ROME -- Italian police arrested three Moroccans on Saturday -- an imam and two aides -- accusing them of belonging to a militant cell that allegedly used a mosque in central Italy as a terror training camp.
The cell held courses on hand-to-hand combat and used propaganda films and documents downloaded from the Internet to teach students how to prepare poisons and explosives, pilot a Boeing 747 and send encrypted messages, anti-terrorism police in Rome said in a statement.
The mosque on the outskirts of Perugia, the Umbrian capital, also offered weapons training, as well as instructions on how to ambush, how to reach combat zones safely and how to send encrypted messages, police said.
Officers seized barrels of chemical substances, including acids, nitrates and ferrocyanide, found in the mosque's cellar, police said, speculating that the chemicals could have been used for experiments in the terror training courses.
Police identified the imam as 41-year-old Korchi El Mostapha and his two aides as Mohamed El Jari, 47, and Driss Safika, 46. A fourth Moroccan was still being sought and was believed to be abroad.
The three men, arrested in Perugia, are accused of international terrorism, with the arrests coming after a two-year investigation.
An additional 20 people who frequented Perugia's Ponte Felcino mosque were being investigated for various charges, including violating Italy's immigration laws, police said.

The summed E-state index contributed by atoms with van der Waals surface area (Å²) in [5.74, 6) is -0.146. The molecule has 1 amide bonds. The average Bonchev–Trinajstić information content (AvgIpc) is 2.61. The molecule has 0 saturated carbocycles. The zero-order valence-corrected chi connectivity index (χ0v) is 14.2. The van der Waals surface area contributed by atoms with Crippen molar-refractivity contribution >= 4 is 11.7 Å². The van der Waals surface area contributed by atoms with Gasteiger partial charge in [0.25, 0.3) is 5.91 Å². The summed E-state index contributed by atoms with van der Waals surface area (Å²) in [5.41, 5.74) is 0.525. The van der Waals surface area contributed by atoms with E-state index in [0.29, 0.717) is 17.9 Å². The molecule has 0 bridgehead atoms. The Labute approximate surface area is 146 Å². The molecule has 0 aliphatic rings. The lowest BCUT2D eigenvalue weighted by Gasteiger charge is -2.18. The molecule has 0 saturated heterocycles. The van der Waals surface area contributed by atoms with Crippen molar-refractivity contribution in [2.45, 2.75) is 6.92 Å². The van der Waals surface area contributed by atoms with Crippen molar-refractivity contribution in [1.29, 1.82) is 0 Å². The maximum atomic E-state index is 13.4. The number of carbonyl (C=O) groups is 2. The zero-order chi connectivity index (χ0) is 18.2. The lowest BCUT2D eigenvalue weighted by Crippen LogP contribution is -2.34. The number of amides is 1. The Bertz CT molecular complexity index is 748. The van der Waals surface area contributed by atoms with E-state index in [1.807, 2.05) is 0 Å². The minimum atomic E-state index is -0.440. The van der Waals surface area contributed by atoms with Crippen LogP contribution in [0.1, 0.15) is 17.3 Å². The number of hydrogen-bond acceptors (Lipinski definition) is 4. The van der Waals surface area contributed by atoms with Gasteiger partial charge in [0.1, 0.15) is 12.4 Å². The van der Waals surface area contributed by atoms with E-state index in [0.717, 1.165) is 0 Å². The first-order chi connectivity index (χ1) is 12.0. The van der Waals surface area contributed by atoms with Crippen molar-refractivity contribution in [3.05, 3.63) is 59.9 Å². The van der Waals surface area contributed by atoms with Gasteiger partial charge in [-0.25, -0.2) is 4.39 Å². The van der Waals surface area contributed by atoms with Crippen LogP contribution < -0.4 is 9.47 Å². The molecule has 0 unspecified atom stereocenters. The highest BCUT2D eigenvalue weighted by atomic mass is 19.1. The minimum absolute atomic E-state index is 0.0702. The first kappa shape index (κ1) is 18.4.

Outside daily prayers, the small mosque doubled as a training camp, the police statement said. The imam made fiery sermons inciting a small group of disciples, some of them children, to join the Holy War.
"We have discovered and neutralized a real 'terror school' which was part of a widespread terrorism system made up of small cells that act on their own," said anti-terror police head Carlo De Stefano.
Police did not say if cell members had participated in terror attacks or planned any. However they said the cell had contacts with two Moroccan Islamic Combat Group members arrested some two years ago in Belgium.
The Islamic group, known by its French acronym, GICM, is allegedly tied to al-Qaida and has been linked to the 2004 Madrid transit bombings and 2003 Casablanca attacks.
In recent years Italy has toughened its antiterrorism laws and intensified surveillance at mosques and Islamic centers.
Authorities have closely watched several clerics, expelling some and arresting others, but several cases have ended in acquittals. In May, a court cleared the former imam of the northern town of Varese and two other Moroccans accused of raising money and recruiting extremists for the Islamic Combatant Group.
In a statement praising Saturday's arrests, Interior Minister Giuliano Amato said the Perugia case "confirms the need to always maintain high surveillance in locations where only religious activities should take place."